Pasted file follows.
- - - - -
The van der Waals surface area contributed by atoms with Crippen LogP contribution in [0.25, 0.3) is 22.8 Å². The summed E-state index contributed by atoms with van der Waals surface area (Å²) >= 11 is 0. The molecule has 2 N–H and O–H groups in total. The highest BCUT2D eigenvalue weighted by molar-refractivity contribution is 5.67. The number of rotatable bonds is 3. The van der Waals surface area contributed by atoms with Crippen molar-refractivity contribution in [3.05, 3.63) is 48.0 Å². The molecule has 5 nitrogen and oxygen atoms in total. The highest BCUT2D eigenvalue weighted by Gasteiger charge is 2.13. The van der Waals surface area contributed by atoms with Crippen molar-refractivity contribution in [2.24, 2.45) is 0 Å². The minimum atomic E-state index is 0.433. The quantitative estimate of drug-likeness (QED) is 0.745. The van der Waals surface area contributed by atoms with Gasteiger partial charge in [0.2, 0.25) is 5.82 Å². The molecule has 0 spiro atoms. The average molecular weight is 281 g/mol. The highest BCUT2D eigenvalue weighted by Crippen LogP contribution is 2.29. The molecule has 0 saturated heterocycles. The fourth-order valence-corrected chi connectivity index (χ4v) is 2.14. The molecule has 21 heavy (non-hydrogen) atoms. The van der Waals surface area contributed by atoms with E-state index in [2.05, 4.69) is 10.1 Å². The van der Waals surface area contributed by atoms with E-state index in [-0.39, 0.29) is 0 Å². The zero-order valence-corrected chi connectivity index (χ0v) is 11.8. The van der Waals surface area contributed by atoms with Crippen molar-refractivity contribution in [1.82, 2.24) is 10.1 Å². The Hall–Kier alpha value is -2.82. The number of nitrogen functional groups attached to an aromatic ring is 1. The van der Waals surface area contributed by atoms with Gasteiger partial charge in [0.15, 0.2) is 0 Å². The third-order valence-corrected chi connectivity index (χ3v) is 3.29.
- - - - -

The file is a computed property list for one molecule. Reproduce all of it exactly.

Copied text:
The van der Waals surface area contributed by atoms with Crippen LogP contribution in [0.25, 0.3) is 22.8 Å². The summed E-state index contributed by atoms with van der Waals surface area (Å²) >= 11 is 0. The molecule has 2 N–H and O–H groups in total. The highest BCUT2D eigenvalue weighted by molar-refractivity contribution is 5.67. The number of rotatable bonds is 3. The van der Waals surface area contributed by atoms with Crippen molar-refractivity contribution in [3.05, 3.63) is 48.0 Å². The molecule has 5 nitrogen and oxygen atoms in total. The highest BCUT2D eigenvalue weighted by Gasteiger charge is 2.13. The van der Waals surface area contributed by atoms with Crippen molar-refractivity contribution in [2.24, 2.45) is 0 Å². The minimum atomic E-state index is 0.433. The quantitative estimate of drug-likeness (QED) is 0.745. The van der Waals surface area contributed by atoms with Gasteiger partial charge in [0.2, 0.25) is 5.82 Å². The molecule has 0 spiro atoms. The average molecular weight is 281 g/mol. The highest BCUT2D eigenvalue weighted by Crippen LogP contribution is 2.29. The molecule has 0 saturated heterocycles. The fourth-order valence-corrected chi connectivity index (χ4v) is 2.14. The molecule has 21 heavy (non-hydrogen) atoms. The van der Waals surface area contributed by atoms with E-state index in [2.05, 4.69) is 10.1 Å². The van der Waals surface area contributed by atoms with E-state index in [-0.39, 0.29) is 0 Å². The zero-order valence-corrected chi connectivity index (χ0v) is 11.8. The van der Waals surface area contributed by atoms with Crippen molar-refractivity contribution in [1.82, 2.24) is 10.1 Å². The Hall–Kier alpha value is -2.82. The number of nitrogen functional groups attached to an aromatic ring is 1. The van der Waals surface area contributed by atoms with Gasteiger partial charge in [0.15, 0.2) is 0 Å². The third-order valence-corrected chi connectivity index (χ3v) is 3.29.